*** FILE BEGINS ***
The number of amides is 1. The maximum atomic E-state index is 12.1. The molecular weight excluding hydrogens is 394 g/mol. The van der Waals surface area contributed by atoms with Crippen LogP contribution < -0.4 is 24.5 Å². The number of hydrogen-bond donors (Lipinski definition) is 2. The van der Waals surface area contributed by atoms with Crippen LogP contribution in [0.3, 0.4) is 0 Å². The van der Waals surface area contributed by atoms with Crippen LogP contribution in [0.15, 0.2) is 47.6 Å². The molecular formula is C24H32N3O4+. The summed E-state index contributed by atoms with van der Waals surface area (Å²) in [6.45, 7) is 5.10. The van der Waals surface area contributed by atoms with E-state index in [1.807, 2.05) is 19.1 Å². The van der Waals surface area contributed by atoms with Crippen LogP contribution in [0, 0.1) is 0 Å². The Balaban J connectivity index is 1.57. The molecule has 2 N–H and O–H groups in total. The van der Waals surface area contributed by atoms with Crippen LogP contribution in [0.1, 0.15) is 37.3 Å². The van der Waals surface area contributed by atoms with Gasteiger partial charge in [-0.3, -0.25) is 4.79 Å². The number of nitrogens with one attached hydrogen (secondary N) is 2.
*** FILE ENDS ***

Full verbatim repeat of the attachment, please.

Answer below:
The number of amides is 1. The maximum atomic E-state index is 12.1. The molecular weight excluding hydrogens is 394 g/mol. The van der Waals surface area contributed by atoms with Crippen LogP contribution < -0.4 is 24.5 Å². The number of hydrogen-bond donors (Lipinski definition) is 2. The van der Waals surface area contributed by atoms with Crippen LogP contribution in [0.3, 0.4) is 0 Å². The van der Waals surface area contributed by atoms with Crippen LogP contribution in [0.15, 0.2) is 47.6 Å². The molecular formula is C24H32N3O4+. The summed E-state index contributed by atoms with van der Waals surface area (Å²) in [6.45, 7) is 5.10. The van der Waals surface area contributed by atoms with E-state index in [1.807, 2.05) is 19.1 Å². The van der Waals surface area contributed by atoms with Crippen LogP contribution in [0, 0.1) is 0 Å². The Balaban J connectivity index is 1.57. The molecule has 2 N–H and O–H groups in total. The van der Waals surface area contributed by atoms with Crippen LogP contribution in [0.1, 0.15) is 37.3 Å². The van der Waals surface area contributed by atoms with Gasteiger partial charge in [-0.3, -0.25) is 4.79 Å². The number of nitrogens with one attached hydrogen (secondary N) is 2.